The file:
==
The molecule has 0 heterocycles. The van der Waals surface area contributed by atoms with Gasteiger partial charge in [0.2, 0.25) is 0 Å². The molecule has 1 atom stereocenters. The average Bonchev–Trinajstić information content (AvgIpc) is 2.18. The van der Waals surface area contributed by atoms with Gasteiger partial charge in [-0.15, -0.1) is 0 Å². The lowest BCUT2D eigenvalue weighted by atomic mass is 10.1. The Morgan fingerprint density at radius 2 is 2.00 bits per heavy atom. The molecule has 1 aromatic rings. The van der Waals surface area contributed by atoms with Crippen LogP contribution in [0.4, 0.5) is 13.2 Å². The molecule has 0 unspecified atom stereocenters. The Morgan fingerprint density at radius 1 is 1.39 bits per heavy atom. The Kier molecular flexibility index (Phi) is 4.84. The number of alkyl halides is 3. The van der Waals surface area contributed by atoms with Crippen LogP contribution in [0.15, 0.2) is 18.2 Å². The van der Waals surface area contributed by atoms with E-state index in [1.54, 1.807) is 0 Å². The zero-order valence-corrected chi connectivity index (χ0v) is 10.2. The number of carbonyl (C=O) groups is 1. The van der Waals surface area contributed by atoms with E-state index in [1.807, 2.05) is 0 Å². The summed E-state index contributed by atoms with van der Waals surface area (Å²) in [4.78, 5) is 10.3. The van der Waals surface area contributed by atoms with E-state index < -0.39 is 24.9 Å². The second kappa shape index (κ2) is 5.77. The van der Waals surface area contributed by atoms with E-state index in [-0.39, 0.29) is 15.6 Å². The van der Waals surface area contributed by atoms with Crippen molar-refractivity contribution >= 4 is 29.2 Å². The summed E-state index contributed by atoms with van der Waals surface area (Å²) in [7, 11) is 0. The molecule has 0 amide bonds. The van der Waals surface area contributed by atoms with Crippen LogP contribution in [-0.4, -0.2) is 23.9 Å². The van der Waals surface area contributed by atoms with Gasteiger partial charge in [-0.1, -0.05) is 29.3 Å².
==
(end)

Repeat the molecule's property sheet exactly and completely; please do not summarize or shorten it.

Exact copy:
The molecule has 0 heterocycles. The van der Waals surface area contributed by atoms with Gasteiger partial charge in [0.2, 0.25) is 0 Å². The molecule has 1 atom stereocenters. The average Bonchev–Trinajstić information content (AvgIpc) is 2.18. The van der Waals surface area contributed by atoms with Gasteiger partial charge in [-0.15, -0.1) is 0 Å². The lowest BCUT2D eigenvalue weighted by atomic mass is 10.1. The Morgan fingerprint density at radius 2 is 2.00 bits per heavy atom. The molecule has 1 aromatic rings. The van der Waals surface area contributed by atoms with Crippen LogP contribution in [0.4, 0.5) is 13.2 Å². The molecule has 0 unspecified atom stereocenters. The Morgan fingerprint density at radius 1 is 1.39 bits per heavy atom. The Kier molecular flexibility index (Phi) is 4.84. The number of alkyl halides is 3. The van der Waals surface area contributed by atoms with Crippen LogP contribution in [0.15, 0.2) is 18.2 Å². The van der Waals surface area contributed by atoms with E-state index in [1.54, 1.807) is 0 Å². The zero-order valence-corrected chi connectivity index (χ0v) is 10.2. The number of carbonyl (C=O) groups is 1. The van der Waals surface area contributed by atoms with E-state index in [1.807, 2.05) is 0 Å². The summed E-state index contributed by atoms with van der Waals surface area (Å²) in [4.78, 5) is 10.3. The van der Waals surface area contributed by atoms with E-state index < -0.39 is 24.9 Å². The second kappa shape index (κ2) is 5.77. The van der Waals surface area contributed by atoms with E-state index in [-0.39, 0.29) is 15.6 Å². The van der Waals surface area contributed by atoms with Crippen molar-refractivity contribution >= 4 is 29.2 Å². The summed E-state index contributed by atoms with van der Waals surface area (Å²) in [7, 11) is 0. The molecule has 0 amide bonds. The van der Waals surface area contributed by atoms with Crippen LogP contribution in [-0.4, -0.2) is 23.9 Å². The van der Waals surface area contributed by atoms with Gasteiger partial charge in [-0.1, -0.05) is 29.3 Å².